“Threats of violence go beyond just targeting the Jewish community. I often hear from faith leaders in Ohio that the Christian, Muslim and Sikh communities continue to face threats of terrorism and violence. According to the Global Terrorism Database, terrorist attacks against religious institutions accounted for over 25 percent of all terrorist attacks within the United States between 2009 and 2019. That statistic is deeply troubling and threatens our First Amendment right to freedom of religion.
“Terrorists and extremists often target crowded spaces with little or no security. Three years ago, an assailant with white supremacist views targeting the Mexican community opened fire at a Walmart in El Paso, killing 23 and injuring 24. The following night, an assailant with extremist left wing views, killed nine and injured 27 on a busy Dayton Street in my home state of Ohio.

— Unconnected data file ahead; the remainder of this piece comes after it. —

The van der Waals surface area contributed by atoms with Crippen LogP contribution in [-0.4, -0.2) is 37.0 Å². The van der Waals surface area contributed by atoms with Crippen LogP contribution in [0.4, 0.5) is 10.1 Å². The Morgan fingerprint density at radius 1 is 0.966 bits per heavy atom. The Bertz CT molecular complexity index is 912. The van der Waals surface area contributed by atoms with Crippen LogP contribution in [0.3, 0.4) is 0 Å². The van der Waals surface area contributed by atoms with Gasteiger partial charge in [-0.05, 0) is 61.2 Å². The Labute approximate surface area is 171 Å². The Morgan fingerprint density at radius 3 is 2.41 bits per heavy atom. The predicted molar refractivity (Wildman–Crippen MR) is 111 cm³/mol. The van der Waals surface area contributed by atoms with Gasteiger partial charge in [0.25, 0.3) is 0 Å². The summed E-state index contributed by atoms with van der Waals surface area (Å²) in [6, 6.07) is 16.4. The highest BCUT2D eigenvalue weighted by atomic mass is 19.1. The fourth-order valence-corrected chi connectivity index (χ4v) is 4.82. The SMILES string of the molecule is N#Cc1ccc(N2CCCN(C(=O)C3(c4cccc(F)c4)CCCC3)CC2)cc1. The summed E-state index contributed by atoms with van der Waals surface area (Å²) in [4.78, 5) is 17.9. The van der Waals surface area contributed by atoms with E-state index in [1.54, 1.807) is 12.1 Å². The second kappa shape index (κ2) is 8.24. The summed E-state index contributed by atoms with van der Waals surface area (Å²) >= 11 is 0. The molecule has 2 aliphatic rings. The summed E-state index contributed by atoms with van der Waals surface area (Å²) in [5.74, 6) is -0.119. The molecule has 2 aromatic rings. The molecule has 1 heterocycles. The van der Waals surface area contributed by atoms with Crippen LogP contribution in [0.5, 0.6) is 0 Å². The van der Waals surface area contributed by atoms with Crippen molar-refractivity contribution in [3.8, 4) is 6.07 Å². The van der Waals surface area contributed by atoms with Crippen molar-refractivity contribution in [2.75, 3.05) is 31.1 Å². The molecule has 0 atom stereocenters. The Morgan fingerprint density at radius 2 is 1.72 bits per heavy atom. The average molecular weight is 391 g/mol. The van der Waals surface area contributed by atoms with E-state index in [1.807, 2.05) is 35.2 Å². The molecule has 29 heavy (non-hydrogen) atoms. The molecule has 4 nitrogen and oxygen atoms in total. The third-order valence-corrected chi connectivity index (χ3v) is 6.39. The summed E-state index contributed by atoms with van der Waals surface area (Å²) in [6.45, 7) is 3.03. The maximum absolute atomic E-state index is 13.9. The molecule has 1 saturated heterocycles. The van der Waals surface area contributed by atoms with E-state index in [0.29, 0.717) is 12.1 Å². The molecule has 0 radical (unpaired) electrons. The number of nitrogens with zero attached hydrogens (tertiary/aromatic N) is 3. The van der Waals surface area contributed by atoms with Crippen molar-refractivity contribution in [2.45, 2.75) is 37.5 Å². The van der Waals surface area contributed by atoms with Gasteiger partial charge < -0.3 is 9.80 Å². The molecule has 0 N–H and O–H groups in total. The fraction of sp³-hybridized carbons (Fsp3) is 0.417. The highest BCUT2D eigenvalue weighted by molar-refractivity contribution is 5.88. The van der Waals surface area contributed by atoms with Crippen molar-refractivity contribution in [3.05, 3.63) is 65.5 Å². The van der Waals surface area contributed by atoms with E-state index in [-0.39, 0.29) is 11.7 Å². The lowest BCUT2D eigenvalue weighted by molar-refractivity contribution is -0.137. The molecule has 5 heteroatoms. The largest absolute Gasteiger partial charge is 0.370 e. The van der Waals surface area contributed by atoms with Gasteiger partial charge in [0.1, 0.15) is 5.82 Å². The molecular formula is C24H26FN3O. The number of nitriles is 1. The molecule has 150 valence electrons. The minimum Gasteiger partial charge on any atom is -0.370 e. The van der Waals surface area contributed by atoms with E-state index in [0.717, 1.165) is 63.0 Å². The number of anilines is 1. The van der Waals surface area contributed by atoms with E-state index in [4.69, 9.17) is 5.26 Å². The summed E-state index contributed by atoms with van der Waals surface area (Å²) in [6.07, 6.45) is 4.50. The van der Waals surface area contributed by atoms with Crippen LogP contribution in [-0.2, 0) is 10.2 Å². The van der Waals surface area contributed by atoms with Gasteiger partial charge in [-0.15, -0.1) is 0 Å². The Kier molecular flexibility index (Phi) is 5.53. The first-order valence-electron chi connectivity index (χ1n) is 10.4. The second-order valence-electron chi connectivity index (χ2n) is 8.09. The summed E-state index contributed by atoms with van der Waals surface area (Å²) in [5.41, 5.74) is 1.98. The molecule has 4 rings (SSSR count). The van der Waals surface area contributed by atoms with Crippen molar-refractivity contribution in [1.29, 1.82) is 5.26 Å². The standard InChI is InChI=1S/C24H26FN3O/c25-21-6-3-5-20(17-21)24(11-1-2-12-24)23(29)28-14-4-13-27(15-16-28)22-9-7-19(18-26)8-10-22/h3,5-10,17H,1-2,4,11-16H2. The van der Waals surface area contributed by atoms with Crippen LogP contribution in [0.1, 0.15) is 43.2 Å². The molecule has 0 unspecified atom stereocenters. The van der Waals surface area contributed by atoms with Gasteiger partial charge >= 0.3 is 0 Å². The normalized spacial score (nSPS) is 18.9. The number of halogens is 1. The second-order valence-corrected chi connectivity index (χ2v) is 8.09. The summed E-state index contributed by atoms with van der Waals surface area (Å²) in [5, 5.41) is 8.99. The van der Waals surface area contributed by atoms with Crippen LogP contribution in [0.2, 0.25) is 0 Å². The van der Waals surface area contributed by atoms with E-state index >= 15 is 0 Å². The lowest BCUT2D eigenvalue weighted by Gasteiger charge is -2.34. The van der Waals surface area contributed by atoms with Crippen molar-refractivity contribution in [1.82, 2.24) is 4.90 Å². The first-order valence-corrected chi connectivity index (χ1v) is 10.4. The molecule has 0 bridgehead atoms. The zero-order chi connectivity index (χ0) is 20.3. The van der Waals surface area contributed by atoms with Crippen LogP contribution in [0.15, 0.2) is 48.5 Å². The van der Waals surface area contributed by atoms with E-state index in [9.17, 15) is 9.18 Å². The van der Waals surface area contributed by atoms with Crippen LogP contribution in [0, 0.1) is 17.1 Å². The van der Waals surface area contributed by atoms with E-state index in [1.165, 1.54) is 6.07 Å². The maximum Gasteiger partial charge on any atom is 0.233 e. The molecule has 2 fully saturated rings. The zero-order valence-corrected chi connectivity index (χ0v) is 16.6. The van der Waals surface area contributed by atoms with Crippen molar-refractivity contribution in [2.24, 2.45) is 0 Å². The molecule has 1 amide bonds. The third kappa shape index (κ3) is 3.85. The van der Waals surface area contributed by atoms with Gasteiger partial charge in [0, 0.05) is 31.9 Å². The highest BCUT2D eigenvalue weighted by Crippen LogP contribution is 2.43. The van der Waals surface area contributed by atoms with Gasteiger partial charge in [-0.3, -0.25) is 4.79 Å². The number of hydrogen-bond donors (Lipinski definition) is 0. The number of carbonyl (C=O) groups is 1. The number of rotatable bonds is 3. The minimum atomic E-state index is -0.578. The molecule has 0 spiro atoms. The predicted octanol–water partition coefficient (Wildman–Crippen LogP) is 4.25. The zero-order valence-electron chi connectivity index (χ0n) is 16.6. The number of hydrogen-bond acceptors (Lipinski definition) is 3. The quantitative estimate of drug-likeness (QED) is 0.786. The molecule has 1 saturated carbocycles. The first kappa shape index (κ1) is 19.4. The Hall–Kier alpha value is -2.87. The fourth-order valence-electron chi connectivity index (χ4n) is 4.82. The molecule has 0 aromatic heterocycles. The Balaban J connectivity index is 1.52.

“After seeing the devastating effects of terrorism across our houses of worship and communities, we are fortunate that the attack on the Beth Israel congregation this January didn’t end up in the loss of innocent life. While the ultimate goal is to prevent these attacks from happening in the first place, this incident shows us how preparedness and security can prevent violent attacks from escalating to lethal ones.
“In particular, Congregation Beth Israel was a recipient of the FEMA’s Nonprofit Security Grant Program. This program has funded the synagogue’s camera system, among other things, and improved the facility’s overall security and provided first responders with situational awareness during the standoff. There was also training provided. I’ve been a longtime supporter of the Nonprofit Security Grant Program. In 2019, I authored its first authorization, working with the Chairman and others, working to expand it to all 50 States.